What is your current position and what led you here?
I am currently a Business Intelligence Analyst at DaVita. Inc. I analyze metrics on how physicians interact with electronic health records.
My career really started working in a hospital. As odd as it may sound, I really like the atmosphere of working in a hospital because everyone has one mission, and it is to make someone else’s life better. After that, I did several internships that I was able to gain through networking within the Healthcare Administration program. After that, I joined DaVita, also through networking within the Business School, and started working in their recruiting department. After working on some projects in recruiting, I found that I had a lot of passion around data and analytics and then set out to become a Business Intelligence Analyst.
What do you enjoy most about your job?
I really enjoy that I know what I am doing is making someone else’s life better. A lot of the fulfillment and engagement I get is through adding positivity into the world and knowing that I am leaving it better than when I found it. Also, I am constantly challenged in my job. Data and analytics around electronic health records is very new and I find enjoyment in finding answers to questions no one has ever asked before. I also really enjoy working for a company and team where I know that I will be cared about. I think that it is important when deciding where you are going to work how you are treated and if your voice is heard.
How has the COVID-19 pandemic affected your life?
COVID-19 has affected a lot of the different avenues in my life. COVID-19 completely rocked the healthcare industry. First and foremost, DaVita had to create a strategy to ensure that our patients were healthy and safe. There were a lot of different challenges including that our essential healthcare providers had proper equipment and that our physicians had a unified standard of care. From an electronic health records perspective, we had to create a telehealth network so that physicians could communicate to their patients. In addition, if one of our patients was moved, we had to ensure that physicians could see their patient’s record. A lot of these challenges we have conquered, however COVID-19 is still very much going on and we are constantly asked to solve unforeseen problems.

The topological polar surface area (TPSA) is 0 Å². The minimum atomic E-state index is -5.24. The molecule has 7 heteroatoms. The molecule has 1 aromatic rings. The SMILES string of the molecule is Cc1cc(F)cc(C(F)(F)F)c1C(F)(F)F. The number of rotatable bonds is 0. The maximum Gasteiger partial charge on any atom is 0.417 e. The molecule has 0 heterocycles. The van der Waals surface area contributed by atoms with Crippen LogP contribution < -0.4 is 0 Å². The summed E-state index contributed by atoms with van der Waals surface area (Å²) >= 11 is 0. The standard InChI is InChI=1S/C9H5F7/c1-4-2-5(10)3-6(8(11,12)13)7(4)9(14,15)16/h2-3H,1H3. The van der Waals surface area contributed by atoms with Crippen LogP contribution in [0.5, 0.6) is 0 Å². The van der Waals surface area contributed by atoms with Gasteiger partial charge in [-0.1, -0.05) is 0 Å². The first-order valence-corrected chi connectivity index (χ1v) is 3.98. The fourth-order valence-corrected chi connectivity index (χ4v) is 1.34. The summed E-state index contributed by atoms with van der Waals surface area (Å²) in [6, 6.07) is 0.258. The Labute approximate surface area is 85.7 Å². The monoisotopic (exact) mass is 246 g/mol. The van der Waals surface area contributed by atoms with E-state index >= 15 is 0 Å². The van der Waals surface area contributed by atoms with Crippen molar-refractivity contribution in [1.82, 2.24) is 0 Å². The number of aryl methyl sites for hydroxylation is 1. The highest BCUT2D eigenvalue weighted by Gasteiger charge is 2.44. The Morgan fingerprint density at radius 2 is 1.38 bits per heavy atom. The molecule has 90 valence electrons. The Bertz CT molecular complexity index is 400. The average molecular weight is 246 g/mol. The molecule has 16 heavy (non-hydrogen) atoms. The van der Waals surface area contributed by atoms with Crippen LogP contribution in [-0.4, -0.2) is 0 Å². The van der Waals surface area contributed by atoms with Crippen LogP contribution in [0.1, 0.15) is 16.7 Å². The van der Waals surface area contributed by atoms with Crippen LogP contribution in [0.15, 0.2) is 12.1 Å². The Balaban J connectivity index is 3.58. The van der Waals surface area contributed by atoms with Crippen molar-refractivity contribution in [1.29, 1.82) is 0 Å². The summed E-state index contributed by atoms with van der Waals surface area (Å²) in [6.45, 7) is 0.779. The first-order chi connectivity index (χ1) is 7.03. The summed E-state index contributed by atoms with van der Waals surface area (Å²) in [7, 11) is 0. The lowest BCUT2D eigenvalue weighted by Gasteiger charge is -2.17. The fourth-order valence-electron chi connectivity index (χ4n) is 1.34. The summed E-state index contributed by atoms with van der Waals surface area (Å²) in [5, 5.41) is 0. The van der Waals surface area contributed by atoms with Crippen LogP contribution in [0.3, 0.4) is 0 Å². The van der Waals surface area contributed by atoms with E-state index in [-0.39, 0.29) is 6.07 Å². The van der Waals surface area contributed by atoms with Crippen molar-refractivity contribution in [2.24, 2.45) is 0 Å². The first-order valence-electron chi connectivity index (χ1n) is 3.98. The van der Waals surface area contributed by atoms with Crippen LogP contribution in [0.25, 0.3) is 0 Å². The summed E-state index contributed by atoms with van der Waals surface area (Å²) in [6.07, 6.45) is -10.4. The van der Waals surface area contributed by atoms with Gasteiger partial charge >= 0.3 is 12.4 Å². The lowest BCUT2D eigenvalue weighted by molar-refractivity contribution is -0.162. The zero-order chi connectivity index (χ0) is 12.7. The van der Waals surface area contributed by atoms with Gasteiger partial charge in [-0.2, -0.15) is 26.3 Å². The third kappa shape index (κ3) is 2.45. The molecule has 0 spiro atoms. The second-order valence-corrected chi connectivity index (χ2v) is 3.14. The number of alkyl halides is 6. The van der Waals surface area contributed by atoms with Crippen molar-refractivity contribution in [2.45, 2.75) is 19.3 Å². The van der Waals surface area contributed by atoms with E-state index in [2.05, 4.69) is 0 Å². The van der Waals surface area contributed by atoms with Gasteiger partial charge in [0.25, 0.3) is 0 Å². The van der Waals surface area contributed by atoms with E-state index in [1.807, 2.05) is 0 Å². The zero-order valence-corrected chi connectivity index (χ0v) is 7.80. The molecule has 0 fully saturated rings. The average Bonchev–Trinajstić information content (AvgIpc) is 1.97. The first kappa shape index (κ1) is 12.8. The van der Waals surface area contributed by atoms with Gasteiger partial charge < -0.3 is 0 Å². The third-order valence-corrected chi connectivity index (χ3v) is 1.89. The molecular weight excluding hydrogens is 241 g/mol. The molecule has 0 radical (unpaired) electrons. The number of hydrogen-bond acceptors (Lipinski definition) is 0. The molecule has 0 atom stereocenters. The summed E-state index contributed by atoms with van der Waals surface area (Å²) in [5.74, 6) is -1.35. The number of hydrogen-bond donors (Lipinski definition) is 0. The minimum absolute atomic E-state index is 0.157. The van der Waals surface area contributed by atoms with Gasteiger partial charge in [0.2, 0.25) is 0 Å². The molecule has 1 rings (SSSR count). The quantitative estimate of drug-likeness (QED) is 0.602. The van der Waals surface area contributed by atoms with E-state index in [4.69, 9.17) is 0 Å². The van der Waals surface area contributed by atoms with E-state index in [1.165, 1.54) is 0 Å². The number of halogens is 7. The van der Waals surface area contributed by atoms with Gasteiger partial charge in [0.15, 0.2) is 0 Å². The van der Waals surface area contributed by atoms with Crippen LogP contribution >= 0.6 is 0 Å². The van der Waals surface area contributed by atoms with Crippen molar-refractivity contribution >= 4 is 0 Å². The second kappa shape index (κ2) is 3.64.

Personally, I think I speak for most people when I say it definitely had a large disruption in my life including just going to the grocery store or hanging out with friends. However, I recognize that a lot of others have had it much worse and I look to how I can help others in need every day. I do have hope though. Science is working faster than it has ever before and I am excited to see the advancements that come from it.
What led to your decision to attend CU Denver Business School for your graduate degree?
At the time that I was finishing up my undergraduate degree, I was working at a hospital in the emergency room. I knew that I got a lot of fulfillment and engagement out of helping others, however I didn’t feel like the medical school route was right for me. That is when I started doing some research and discovered Healthcare Administration as a career path. I felt that it really resonated with me as I loved helping others, I would be working in healthcare, and I would have influence on policy and procedures that I knew would be making a difference. After making the decision to pursue a master’s degree in Healthcare Administration, I started doing research and found CU Denver’s Business School’s elite program. Upon reading all of the value that it gave students, including being rated as one of the top programs in the country and also giving great opportunities to network, I decided to apply. Thankfully I was accepted and I’ve been happy and extremely grateful ever since!